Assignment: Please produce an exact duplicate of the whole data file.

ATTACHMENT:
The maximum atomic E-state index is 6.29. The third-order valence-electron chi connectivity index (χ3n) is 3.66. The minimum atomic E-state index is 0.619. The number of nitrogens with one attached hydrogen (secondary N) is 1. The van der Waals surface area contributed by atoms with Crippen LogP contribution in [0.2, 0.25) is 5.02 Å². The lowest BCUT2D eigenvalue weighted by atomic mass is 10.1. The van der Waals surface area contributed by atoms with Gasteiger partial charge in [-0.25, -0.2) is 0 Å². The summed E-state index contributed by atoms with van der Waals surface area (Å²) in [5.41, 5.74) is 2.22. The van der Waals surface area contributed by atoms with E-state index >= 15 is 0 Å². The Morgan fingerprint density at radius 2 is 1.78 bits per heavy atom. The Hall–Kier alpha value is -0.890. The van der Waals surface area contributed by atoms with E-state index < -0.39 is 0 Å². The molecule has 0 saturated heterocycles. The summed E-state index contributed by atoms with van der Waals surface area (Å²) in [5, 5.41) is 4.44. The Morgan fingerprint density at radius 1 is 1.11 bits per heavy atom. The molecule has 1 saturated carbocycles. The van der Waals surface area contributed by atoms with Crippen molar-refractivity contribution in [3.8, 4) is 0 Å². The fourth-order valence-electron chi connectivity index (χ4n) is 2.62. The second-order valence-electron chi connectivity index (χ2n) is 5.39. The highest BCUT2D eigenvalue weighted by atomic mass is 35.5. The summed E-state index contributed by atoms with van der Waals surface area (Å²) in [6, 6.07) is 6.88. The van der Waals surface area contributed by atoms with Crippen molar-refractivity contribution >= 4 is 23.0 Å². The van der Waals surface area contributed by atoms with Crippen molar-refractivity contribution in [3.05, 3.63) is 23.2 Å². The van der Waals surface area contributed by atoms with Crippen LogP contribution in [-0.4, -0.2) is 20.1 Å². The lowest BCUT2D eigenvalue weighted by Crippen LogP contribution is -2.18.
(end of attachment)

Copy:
The maximum atomic E-state index is 6.29. The third-order valence-electron chi connectivity index (χ3n) is 3.66. The minimum atomic E-state index is 0.619. The number of nitrogens with one attached hydrogen (secondary N) is 1. The van der Waals surface area contributed by atoms with Crippen LogP contribution in [0.2, 0.25) is 5.02 Å². The lowest BCUT2D eigenvalue weighted by atomic mass is 10.1. The van der Waals surface area contributed by atoms with Gasteiger partial charge in [-0.25, -0.2) is 0 Å². The summed E-state index contributed by atoms with van der Waals surface area (Å²) in [5.41, 5.74) is 2.22. The van der Waals surface area contributed by atoms with E-state index >= 15 is 0 Å². The Morgan fingerprint density at radius 2 is 1.78 bits per heavy atom. The Hall–Kier alpha value is -0.890. The van der Waals surface area contributed by atoms with E-state index < -0.39 is 0 Å². The molecule has 0 saturated heterocycles. The summed E-state index contributed by atoms with van der Waals surface area (Å²) in [5, 5.41) is 4.44. The Morgan fingerprint density at radius 1 is 1.11 bits per heavy atom. The molecule has 1 saturated carbocycles. The van der Waals surface area contributed by atoms with Crippen molar-refractivity contribution in [3.8, 4) is 0 Å². The fourth-order valence-electron chi connectivity index (χ4n) is 2.62. The second-order valence-electron chi connectivity index (χ2n) is 5.39. The highest BCUT2D eigenvalue weighted by atomic mass is 35.5. The summed E-state index contributed by atoms with van der Waals surface area (Å²) in [6, 6.07) is 6.88. The van der Waals surface area contributed by atoms with Crippen molar-refractivity contribution >= 4 is 23.0 Å². The van der Waals surface area contributed by atoms with Crippen molar-refractivity contribution in [3.05, 3.63) is 23.2 Å². The van der Waals surface area contributed by atoms with Crippen LogP contribution in [-0.4, -0.2) is 20.1 Å². The lowest BCUT2D eigenvalue weighted by Crippen LogP contribution is -2.18.